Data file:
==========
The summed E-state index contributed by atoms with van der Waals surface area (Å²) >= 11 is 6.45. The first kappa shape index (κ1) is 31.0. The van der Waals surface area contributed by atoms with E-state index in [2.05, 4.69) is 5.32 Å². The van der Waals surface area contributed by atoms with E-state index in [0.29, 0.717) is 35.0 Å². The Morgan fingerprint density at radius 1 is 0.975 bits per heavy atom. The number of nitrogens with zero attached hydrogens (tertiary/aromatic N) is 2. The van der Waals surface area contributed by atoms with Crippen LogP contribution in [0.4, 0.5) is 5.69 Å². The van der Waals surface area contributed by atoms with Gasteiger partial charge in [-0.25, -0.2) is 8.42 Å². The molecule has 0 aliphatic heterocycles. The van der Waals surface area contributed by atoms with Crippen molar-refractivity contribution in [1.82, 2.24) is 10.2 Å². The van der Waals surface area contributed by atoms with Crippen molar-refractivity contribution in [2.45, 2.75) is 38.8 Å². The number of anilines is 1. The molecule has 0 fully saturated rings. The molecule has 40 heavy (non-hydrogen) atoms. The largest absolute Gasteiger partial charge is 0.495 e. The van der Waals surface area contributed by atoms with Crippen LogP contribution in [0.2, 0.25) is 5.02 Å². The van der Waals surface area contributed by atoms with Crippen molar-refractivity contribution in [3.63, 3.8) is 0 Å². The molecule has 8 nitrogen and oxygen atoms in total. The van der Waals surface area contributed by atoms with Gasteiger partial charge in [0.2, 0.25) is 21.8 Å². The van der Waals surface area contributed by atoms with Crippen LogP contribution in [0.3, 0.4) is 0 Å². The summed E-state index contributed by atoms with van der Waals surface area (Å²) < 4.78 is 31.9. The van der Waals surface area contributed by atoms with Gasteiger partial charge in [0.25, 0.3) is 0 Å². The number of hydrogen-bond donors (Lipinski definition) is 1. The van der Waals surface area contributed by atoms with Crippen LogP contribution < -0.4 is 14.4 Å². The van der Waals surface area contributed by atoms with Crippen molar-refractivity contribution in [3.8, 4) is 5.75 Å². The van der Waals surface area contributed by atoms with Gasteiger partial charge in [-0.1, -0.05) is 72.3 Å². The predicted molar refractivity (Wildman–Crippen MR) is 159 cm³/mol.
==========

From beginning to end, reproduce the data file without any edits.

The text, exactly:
The summed E-state index contributed by atoms with van der Waals surface area (Å²) >= 11 is 6.45. The first kappa shape index (κ1) is 31.0. The van der Waals surface area contributed by atoms with E-state index in [2.05, 4.69) is 5.32 Å². The van der Waals surface area contributed by atoms with E-state index in [0.29, 0.717) is 35.0 Å². The Morgan fingerprint density at radius 1 is 0.975 bits per heavy atom. The number of nitrogens with zero attached hydrogens (tertiary/aromatic N) is 2. The van der Waals surface area contributed by atoms with Crippen LogP contribution in [0.4, 0.5) is 5.69 Å². The van der Waals surface area contributed by atoms with Gasteiger partial charge in [-0.25, -0.2) is 8.42 Å². The molecule has 0 aliphatic heterocycles. The van der Waals surface area contributed by atoms with Crippen molar-refractivity contribution in [1.82, 2.24) is 10.2 Å². The van der Waals surface area contributed by atoms with Crippen molar-refractivity contribution in [2.45, 2.75) is 38.8 Å². The number of anilines is 1. The molecule has 0 fully saturated rings. The molecule has 40 heavy (non-hydrogen) atoms. The largest absolute Gasteiger partial charge is 0.495 e. The van der Waals surface area contributed by atoms with Crippen LogP contribution in [0.2, 0.25) is 5.02 Å². The van der Waals surface area contributed by atoms with Crippen molar-refractivity contribution in [3.63, 3.8) is 0 Å². The molecule has 8 nitrogen and oxygen atoms in total. The van der Waals surface area contributed by atoms with Gasteiger partial charge in [0.2, 0.25) is 21.8 Å². The van der Waals surface area contributed by atoms with Crippen LogP contribution in [0.3, 0.4) is 0 Å². The summed E-state index contributed by atoms with van der Waals surface area (Å²) < 4.78 is 31.9. The van der Waals surface area contributed by atoms with Gasteiger partial charge in [0.25, 0.3) is 0 Å². The number of hydrogen-bond donors (Lipinski definition) is 1. The van der Waals surface area contributed by atoms with Crippen LogP contribution < -0.4 is 14.4 Å². The van der Waals surface area contributed by atoms with Crippen molar-refractivity contribution in [3.8, 4) is 5.75 Å². The van der Waals surface area contributed by atoms with Gasteiger partial charge in [-0.1, -0.05) is 72.3 Å². The predicted molar refractivity (Wildman–Crippen MR) is 159 cm³/mol.